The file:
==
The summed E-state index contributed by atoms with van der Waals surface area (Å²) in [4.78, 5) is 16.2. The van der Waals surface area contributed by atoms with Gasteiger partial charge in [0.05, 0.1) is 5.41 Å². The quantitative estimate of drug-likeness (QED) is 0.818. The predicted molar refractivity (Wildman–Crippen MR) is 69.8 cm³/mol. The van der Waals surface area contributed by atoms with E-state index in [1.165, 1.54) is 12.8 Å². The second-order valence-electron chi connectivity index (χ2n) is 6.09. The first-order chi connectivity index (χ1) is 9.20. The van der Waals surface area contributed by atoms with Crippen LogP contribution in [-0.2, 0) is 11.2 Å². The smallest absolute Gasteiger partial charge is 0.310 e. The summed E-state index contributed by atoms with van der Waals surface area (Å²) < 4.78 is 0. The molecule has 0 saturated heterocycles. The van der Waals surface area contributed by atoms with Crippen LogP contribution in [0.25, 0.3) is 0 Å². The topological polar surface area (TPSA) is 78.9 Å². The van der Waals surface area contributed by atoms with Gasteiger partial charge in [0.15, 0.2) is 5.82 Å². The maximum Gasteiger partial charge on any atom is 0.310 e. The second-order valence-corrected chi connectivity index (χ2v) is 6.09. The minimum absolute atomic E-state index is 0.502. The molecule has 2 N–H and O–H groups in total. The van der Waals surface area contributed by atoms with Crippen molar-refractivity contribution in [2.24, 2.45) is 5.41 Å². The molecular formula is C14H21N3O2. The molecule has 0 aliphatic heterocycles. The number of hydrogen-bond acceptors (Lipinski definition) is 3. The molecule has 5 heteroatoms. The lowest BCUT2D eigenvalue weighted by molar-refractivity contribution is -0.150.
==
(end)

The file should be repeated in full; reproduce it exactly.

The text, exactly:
The summed E-state index contributed by atoms with van der Waals surface area (Å²) in [4.78, 5) is 16.2. The van der Waals surface area contributed by atoms with Gasteiger partial charge in [0.05, 0.1) is 5.41 Å². The quantitative estimate of drug-likeness (QED) is 0.818. The predicted molar refractivity (Wildman–Crippen MR) is 69.8 cm³/mol. The van der Waals surface area contributed by atoms with E-state index in [1.165, 1.54) is 12.8 Å². The second-order valence-electron chi connectivity index (χ2n) is 6.09. The first-order chi connectivity index (χ1) is 9.20. The van der Waals surface area contributed by atoms with Crippen LogP contribution in [-0.2, 0) is 11.2 Å². The smallest absolute Gasteiger partial charge is 0.310 e. The summed E-state index contributed by atoms with van der Waals surface area (Å²) < 4.78 is 0. The molecule has 0 saturated heterocycles. The van der Waals surface area contributed by atoms with Crippen LogP contribution in [0.25, 0.3) is 0 Å². The topological polar surface area (TPSA) is 78.9 Å². The van der Waals surface area contributed by atoms with Gasteiger partial charge in [0.15, 0.2) is 5.82 Å². The maximum Gasteiger partial charge on any atom is 0.310 e. The second-order valence-corrected chi connectivity index (χ2v) is 6.09. The minimum absolute atomic E-state index is 0.502. The molecule has 2 N–H and O–H groups in total. The van der Waals surface area contributed by atoms with Crippen molar-refractivity contribution in [2.24, 2.45) is 5.41 Å². The molecular formula is C14H21N3O2. The molecule has 0 aliphatic heterocycles. The number of hydrogen-bond acceptors (Lipinski definition) is 3. The molecule has 5 heteroatoms. The lowest BCUT2D eigenvalue weighted by molar-refractivity contribution is -0.150.